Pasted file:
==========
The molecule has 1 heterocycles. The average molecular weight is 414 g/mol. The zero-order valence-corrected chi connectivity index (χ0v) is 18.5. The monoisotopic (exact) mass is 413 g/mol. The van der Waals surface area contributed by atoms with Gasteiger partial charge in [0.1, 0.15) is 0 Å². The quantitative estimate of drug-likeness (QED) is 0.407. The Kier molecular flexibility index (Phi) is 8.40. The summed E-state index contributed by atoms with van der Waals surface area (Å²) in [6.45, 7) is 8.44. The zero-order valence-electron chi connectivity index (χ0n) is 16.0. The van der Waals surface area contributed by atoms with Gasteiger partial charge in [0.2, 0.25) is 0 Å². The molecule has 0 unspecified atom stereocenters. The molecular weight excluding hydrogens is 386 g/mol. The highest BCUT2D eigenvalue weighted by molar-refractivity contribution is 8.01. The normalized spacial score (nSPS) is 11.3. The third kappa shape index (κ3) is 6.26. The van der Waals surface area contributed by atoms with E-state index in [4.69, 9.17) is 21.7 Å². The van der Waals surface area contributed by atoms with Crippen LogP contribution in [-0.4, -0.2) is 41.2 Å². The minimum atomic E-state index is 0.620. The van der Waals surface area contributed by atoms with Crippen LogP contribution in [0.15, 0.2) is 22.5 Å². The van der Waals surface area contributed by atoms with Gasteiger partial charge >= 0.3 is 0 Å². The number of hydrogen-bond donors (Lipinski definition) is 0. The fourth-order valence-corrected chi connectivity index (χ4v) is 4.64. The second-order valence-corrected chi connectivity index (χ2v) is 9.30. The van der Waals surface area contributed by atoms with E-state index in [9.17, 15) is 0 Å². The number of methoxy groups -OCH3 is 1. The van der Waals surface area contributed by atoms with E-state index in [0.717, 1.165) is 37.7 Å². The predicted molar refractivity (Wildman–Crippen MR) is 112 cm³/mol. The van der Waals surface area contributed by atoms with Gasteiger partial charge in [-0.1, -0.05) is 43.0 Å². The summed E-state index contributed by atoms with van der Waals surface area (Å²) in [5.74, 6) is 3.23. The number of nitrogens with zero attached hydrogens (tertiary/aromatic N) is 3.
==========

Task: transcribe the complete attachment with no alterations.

The molecule has 1 heterocycles. The average molecular weight is 414 g/mol. The zero-order valence-corrected chi connectivity index (χ0v) is 18.5. The monoisotopic (exact) mass is 413 g/mol. The van der Waals surface area contributed by atoms with Gasteiger partial charge in [0.1, 0.15) is 0 Å². The quantitative estimate of drug-likeness (QED) is 0.407. The Kier molecular flexibility index (Phi) is 8.40. The summed E-state index contributed by atoms with van der Waals surface area (Å²) in [6.45, 7) is 8.44. The zero-order valence-electron chi connectivity index (χ0n) is 16.0. The van der Waals surface area contributed by atoms with Gasteiger partial charge in [0.2, 0.25) is 0 Å². The molecule has 0 unspecified atom stereocenters. The molecular weight excluding hydrogens is 386 g/mol. The highest BCUT2D eigenvalue weighted by molar-refractivity contribution is 8.01. The normalized spacial score (nSPS) is 11.3. The third kappa shape index (κ3) is 6.26. The van der Waals surface area contributed by atoms with E-state index in [4.69, 9.17) is 21.7 Å². The van der Waals surface area contributed by atoms with Crippen LogP contribution in [-0.4, -0.2) is 41.2 Å². The minimum atomic E-state index is 0.620. The van der Waals surface area contributed by atoms with Crippen LogP contribution in [0.15, 0.2) is 22.5 Å². The van der Waals surface area contributed by atoms with Gasteiger partial charge >= 0.3 is 0 Å². The number of hydrogen-bond donors (Lipinski definition) is 0. The fourth-order valence-corrected chi connectivity index (χ4v) is 4.64. The second-order valence-corrected chi connectivity index (χ2v) is 9.30. The van der Waals surface area contributed by atoms with E-state index in [9.17, 15) is 0 Å². The number of methoxy groups -OCH3 is 1. The van der Waals surface area contributed by atoms with E-state index in [0.717, 1.165) is 37.7 Å². The predicted molar refractivity (Wildman–Crippen MR) is 112 cm³/mol. The van der Waals surface area contributed by atoms with Gasteiger partial charge in [-0.1, -0.05) is 43.0 Å². The summed E-state index contributed by atoms with van der Waals surface area (Å²) in [5.74, 6) is 3.23. The number of nitrogens with zero attached hydrogens (tertiary/aromatic N) is 3.